Vitamins C, E Fail to Prevent Preeclampsia


DALLAS — Supplementation with vitamins C and E did not prevent preeclampsia, reduce its severity, or lower adverse neonatal outcomes in a World Health Organization randomized trial of 1,365 high-risk women.

The observed negative results are consistent with those of most previous antioxidant trials, although none of the previously reported adverse effects, such as earlier and more severe preeclampsia or reduced birth weight, were observed in the current trial, Dr. Mario Merialdi said at the annual meeting of the Society for Maternal-Fetal Medicine.

“We found no evidence of harm to either mother or fetus attributable to supplementation with vitamin C and E,” he said.

Still, lead investigator Dr. Jose Villar, a senior fellow in perinatal medicine at the University of Oxford (England), advised caution. “It is always of concern to give ineffective drugs to pregnant women, even if one study does not demonstrate harm,” he said in an interview.

The recent VIP (Vitamins in Preeclampsia) trial showed that concomitant vitamin C and E supplementation did not reduce preeclampsia among 2,395 women at risk, but did increase the rate of babies born with a low birth weight (Lancet 2006;367:1145–54).

The WHO trial parallels the VIP trial, but specifically targeted high-risk women with nutritional deficiencies who lived in India, Vietnam, South Africa, and Peru. Because previous failed antioxidant trials were conducted in women with adequate nutritional status, the investigators theorized that supplementing potentially vitamin-deficient women might produce beneficial results, explained Dr. Merialdi, a reproductive health specialist with WHO in Geneva.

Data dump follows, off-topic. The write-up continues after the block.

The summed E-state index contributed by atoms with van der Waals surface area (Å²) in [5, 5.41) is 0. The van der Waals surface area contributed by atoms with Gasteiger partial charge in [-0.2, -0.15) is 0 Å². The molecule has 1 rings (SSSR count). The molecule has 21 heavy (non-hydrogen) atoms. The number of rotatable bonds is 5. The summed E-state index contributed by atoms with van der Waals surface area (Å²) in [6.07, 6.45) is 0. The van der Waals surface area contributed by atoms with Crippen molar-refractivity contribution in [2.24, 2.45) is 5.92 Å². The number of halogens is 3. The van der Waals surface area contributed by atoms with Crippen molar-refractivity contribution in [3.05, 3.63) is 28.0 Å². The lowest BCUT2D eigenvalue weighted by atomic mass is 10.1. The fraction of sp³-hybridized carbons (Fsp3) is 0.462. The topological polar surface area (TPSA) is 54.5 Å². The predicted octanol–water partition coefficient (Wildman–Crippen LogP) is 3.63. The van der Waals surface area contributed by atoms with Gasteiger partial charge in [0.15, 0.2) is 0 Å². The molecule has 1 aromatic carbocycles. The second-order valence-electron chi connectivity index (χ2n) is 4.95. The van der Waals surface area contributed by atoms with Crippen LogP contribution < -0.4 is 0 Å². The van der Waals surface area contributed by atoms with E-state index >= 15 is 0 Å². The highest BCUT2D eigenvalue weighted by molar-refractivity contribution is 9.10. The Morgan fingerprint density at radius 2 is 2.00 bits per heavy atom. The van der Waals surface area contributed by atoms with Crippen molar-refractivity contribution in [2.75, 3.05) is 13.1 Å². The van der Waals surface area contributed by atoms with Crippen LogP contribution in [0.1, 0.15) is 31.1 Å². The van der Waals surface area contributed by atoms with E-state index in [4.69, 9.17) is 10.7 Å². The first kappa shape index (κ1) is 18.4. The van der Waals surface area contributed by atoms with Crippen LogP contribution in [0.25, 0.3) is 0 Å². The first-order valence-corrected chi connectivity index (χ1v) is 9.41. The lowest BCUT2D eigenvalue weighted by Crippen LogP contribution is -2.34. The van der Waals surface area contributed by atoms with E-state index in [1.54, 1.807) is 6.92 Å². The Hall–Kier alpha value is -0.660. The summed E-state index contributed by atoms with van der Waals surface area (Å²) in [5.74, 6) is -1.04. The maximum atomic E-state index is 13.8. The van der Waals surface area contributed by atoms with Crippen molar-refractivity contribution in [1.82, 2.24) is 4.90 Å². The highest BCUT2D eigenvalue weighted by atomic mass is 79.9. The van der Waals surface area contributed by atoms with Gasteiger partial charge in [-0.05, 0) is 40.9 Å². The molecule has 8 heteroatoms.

In all, 687 women were randomized to daily vitamin C (1 g) and vitamin E (400 IU), and 678 women were randomized to placebo before gestational week 20. Their mean age was 27 years. Risk factors were similar between the intervention and control groups, including history of previous preeclampsia (217 vs. 205), chronic hypertension (163 vs. 170), and multiple pregnancies (81 vs. 100). Compliance was similar in both groups at about 87%.

Supplementation did not reduce the risk of preeclampsia (relative risk 1.0), eclampsia (RR 1.5), or severe gestational hypertension (RR 0.8). Adjustment for maternal age did not modify these results, he said. The incidence of preeclampsia was not significantly different between the intervention and placebo groups (24.5% vs. 23.3%).

The secondary outcomes of low birth weight (defined as less than 2,500 g, and found in 33% of the intervention group vs. 36% in controls), small size for gestational age (defined as less than 10th percentile, in 23% vs. 26%), and preterm delivery (defined as delivery before 37 weeks, in 21% vs. 24%) tended to be lower with supplementation, but were not statistically different (RR 0.9 for all three).

Perinatal death also tended to be lower with supplementation, but did not reach statistically significant levels (RR 0.8), and the trial was underpowered to test this outcome.

A stratified analysis of those women with a history of preeclampsia demonstrated similar rates of preeclampsia in the supplement and control groups (26% vs. 28%), said Dr. Merialdi, who reported no financial conflicts of interest.

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